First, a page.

BlackBerry Gains Significant Marketshare in Canada, Loses Ground Globally

There is both good news and bad news for BlackBerry.

The good news is that its marketshare in Canada has more than doubled since 2012, up from 6% last year to 13.5% today, according to Raymond James analyst Tavis McCourt. The analyst believes the launch of BlackBerry 10 spurred the dramatic change.

BlackBerry still has a long way to go, however. In 2011, it held a marketshare of nearly 22% in Canada. And years before that, its marketshare was well over half.

In Canada, Apple boasts 40% of the market, while Samsung accounts for 30%.

Worldwide, BlackBerry isn't making much progress, however. It lost its third place ranking to Microsoft's Windows Phone in global smartphone shipments for the first quarter of 2013, according to market researcher IDC. Shipping just six million units, BlackBerry's share dropped to 2.9%, just behind Windows' 3.2%.

In other related news, BlackBerry Live, the company's annual conference in Orlando, wrapped up this week.

Here's some of the major announcement BlackBerry made during the event:

- The company created a mobile social network built on its BBM app called Channels.

- BlackBerry Messenger will be coming to iOS and Android this summer for free.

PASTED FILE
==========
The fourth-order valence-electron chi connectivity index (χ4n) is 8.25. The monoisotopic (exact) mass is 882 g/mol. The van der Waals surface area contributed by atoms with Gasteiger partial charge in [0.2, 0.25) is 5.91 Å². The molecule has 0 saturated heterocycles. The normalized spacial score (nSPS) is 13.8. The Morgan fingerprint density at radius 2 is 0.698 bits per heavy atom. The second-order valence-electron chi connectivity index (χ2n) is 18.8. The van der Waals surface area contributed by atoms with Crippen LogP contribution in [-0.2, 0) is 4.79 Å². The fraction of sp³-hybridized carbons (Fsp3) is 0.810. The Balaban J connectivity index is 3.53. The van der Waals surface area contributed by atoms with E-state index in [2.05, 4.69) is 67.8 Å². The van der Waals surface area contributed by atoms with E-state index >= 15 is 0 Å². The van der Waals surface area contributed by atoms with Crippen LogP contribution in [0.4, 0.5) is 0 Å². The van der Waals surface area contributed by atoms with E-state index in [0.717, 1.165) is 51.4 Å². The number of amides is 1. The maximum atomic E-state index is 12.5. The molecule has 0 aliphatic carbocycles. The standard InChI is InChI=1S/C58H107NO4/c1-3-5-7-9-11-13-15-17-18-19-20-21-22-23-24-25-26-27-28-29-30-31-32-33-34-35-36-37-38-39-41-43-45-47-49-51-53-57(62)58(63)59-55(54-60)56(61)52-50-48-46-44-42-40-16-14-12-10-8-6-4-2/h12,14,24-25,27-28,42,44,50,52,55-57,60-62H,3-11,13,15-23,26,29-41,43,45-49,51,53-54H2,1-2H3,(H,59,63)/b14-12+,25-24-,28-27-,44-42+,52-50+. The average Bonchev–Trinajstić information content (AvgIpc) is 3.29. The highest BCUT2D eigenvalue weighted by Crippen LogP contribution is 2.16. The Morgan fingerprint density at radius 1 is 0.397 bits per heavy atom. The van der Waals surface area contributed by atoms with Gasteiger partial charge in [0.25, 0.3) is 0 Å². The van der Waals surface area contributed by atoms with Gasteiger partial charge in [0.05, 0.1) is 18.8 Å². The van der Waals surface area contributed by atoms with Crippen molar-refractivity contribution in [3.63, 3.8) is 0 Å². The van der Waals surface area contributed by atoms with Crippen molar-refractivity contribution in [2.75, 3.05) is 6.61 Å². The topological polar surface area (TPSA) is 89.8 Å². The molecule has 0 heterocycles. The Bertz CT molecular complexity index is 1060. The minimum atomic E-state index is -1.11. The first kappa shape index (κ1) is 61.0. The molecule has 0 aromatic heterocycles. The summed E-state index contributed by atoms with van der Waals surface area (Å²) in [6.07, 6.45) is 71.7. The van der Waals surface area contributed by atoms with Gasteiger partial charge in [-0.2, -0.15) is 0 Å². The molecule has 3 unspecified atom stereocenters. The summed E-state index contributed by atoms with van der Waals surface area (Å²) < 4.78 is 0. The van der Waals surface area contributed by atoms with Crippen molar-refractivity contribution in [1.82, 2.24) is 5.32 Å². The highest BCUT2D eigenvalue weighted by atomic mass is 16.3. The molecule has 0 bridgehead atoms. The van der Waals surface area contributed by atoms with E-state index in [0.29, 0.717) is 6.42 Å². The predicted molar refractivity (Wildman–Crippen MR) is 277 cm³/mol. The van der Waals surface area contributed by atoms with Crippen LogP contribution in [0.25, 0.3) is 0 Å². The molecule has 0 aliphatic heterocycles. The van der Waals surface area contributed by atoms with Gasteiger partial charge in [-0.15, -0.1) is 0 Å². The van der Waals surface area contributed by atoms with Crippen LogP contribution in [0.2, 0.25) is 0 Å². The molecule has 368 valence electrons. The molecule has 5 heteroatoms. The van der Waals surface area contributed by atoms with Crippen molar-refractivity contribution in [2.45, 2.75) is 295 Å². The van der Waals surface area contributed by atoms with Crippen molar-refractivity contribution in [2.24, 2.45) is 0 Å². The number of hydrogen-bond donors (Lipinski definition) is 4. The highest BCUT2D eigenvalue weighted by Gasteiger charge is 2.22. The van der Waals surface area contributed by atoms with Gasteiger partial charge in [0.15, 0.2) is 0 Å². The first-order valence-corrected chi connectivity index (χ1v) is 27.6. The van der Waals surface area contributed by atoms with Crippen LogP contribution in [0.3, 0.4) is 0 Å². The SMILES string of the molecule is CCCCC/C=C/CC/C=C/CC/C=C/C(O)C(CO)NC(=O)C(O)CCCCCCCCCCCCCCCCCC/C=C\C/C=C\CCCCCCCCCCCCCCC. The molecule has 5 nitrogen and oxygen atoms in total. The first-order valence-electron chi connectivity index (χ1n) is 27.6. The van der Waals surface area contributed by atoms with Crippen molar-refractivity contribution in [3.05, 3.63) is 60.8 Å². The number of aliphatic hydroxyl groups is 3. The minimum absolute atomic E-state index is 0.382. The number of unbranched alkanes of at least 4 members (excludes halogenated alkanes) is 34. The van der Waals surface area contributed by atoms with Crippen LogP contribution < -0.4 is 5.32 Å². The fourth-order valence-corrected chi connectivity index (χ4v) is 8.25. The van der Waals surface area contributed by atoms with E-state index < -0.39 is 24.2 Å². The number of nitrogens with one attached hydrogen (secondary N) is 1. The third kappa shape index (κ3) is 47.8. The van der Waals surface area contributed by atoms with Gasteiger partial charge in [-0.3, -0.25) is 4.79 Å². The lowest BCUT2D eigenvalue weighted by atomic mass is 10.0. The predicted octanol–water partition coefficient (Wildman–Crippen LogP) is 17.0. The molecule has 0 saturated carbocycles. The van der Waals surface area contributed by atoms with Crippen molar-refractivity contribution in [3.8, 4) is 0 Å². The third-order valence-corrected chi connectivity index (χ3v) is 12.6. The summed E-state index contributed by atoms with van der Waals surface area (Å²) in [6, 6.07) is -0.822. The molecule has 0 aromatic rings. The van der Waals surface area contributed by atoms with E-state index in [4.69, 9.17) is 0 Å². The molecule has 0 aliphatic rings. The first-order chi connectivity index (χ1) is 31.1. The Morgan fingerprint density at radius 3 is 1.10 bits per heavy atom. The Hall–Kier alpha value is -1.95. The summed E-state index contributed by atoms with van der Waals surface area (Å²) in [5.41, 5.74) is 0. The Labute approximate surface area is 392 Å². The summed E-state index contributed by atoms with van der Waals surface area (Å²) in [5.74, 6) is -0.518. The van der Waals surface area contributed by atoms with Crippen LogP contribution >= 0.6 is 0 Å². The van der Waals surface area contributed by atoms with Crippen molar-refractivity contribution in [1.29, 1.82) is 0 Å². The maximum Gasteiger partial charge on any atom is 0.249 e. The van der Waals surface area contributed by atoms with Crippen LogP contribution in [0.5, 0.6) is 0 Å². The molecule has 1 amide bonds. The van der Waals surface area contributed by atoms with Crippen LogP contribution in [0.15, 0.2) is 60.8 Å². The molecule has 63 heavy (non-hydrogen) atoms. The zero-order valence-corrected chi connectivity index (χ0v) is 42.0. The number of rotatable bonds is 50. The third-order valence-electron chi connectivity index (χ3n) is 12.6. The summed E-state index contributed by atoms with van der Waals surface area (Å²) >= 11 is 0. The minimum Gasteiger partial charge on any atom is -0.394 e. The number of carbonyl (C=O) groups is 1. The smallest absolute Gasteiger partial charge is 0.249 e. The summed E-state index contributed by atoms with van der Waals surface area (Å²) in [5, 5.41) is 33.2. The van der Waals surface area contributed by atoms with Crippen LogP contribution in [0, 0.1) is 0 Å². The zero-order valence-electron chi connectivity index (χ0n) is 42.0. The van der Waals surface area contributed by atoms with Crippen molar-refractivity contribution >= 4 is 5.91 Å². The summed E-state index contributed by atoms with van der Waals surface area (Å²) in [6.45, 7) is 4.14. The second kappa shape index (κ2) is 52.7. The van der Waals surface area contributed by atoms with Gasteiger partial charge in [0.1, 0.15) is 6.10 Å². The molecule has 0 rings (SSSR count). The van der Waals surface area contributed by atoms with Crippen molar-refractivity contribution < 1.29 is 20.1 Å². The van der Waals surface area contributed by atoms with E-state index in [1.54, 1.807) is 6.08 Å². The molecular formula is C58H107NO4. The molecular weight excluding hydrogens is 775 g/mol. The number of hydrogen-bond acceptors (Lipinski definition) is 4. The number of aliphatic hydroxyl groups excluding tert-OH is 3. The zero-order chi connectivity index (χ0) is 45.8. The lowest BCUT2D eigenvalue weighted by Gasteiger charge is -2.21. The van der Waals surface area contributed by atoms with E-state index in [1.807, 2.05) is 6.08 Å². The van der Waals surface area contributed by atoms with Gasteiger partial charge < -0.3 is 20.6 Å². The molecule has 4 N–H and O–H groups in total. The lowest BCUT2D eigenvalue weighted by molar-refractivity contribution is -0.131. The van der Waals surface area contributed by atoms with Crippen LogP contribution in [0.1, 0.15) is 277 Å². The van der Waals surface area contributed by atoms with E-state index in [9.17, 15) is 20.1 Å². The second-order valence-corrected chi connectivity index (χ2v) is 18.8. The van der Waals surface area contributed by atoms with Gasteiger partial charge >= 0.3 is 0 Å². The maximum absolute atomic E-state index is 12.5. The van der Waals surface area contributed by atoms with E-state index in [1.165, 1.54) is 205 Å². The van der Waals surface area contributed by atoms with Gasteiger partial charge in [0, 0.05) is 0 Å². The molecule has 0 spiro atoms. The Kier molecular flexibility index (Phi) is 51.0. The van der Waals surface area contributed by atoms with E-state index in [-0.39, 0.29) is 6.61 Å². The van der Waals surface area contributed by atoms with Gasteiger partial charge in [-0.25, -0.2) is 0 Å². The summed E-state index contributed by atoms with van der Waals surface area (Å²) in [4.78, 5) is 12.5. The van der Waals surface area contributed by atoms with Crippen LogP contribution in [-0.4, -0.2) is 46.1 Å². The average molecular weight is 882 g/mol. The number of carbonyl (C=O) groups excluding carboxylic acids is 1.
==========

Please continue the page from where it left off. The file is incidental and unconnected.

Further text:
- BlackBerry World now has more than 120,000 apps.

- The company unveiled the Q5, a mid-range smartphone.

Waterloo, Ontario, Canada

Research In Motion (RIM), a global leader in wireless innovation, revolutionized the mobile industry with the introduction of the BlackBerry solution in 1999. Since then, BlackBerry products and services have continued to change the way millions of people around the world stay connected. With the launch of BlackBerry 10, we have re-designed, re-engineered and re-invented BlackBerry. Not only... more

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Rob Lewis

Rob Lewis

Rob is the President of Techvibes Media and Editor-in-Chief of  His diverse background includes stints in International Trade Finance, Web Development, and Enterprise Software and he is a graduate of the University of British Columbia, British Columbia Institute of Technology, and Simon Fraser University. When not running Canada's leading technology media property, Rob can be... more

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